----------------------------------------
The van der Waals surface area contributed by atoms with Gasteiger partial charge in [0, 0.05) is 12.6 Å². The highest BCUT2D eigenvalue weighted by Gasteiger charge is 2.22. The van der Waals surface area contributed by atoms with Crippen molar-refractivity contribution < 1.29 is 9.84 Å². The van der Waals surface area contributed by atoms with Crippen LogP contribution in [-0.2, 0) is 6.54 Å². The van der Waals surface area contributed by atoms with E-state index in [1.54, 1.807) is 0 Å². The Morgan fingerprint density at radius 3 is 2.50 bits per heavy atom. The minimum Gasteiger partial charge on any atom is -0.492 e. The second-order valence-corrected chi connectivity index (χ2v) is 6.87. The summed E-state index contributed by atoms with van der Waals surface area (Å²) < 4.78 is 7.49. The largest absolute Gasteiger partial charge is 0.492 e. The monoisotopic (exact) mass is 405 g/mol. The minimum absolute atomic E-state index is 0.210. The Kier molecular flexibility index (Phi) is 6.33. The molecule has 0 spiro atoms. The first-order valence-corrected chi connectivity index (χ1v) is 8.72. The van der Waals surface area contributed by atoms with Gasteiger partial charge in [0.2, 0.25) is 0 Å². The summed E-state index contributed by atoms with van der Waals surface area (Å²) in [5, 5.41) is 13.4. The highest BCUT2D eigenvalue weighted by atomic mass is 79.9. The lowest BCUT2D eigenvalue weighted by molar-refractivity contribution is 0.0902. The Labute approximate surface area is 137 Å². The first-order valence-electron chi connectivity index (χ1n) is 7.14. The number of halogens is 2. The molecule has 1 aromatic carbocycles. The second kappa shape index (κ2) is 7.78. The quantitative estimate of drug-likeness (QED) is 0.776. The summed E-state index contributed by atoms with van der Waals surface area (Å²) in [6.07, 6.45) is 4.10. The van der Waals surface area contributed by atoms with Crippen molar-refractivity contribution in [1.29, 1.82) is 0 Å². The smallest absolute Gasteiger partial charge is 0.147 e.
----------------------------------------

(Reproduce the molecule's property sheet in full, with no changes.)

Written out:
The van der Waals surface area contributed by atoms with Gasteiger partial charge in [0, 0.05) is 12.6 Å². The highest BCUT2D eigenvalue weighted by Gasteiger charge is 2.22. The van der Waals surface area contributed by atoms with Crippen molar-refractivity contribution < 1.29 is 9.84 Å². The van der Waals surface area contributed by atoms with Crippen LogP contribution in [-0.2, 0) is 6.54 Å². The van der Waals surface area contributed by atoms with E-state index in [1.54, 1.807) is 0 Å². The Morgan fingerprint density at radius 3 is 2.50 bits per heavy atom. The minimum Gasteiger partial charge on any atom is -0.492 e. The second-order valence-corrected chi connectivity index (χ2v) is 6.87. The summed E-state index contributed by atoms with van der Waals surface area (Å²) < 4.78 is 7.49. The largest absolute Gasteiger partial charge is 0.492 e. The monoisotopic (exact) mass is 405 g/mol. The minimum absolute atomic E-state index is 0.210. The Kier molecular flexibility index (Phi) is 6.33. The molecule has 0 spiro atoms. The first-order valence-corrected chi connectivity index (χ1v) is 8.72. The van der Waals surface area contributed by atoms with Gasteiger partial charge in [0.2, 0.25) is 0 Å². The summed E-state index contributed by atoms with van der Waals surface area (Å²) in [5, 5.41) is 13.4. The highest BCUT2D eigenvalue weighted by atomic mass is 79.9. The lowest BCUT2D eigenvalue weighted by molar-refractivity contribution is 0.0902. The Labute approximate surface area is 137 Å². The first-order valence-electron chi connectivity index (χ1n) is 7.14. The number of halogens is 2. The molecule has 1 aromatic carbocycles. The second kappa shape index (κ2) is 7.78. The quantitative estimate of drug-likeness (QED) is 0.776. The summed E-state index contributed by atoms with van der Waals surface area (Å²) in [6.07, 6.45) is 4.10. The van der Waals surface area contributed by atoms with Crippen molar-refractivity contribution in [1.29, 1.82) is 0 Å². The smallest absolute Gasteiger partial charge is 0.147 e.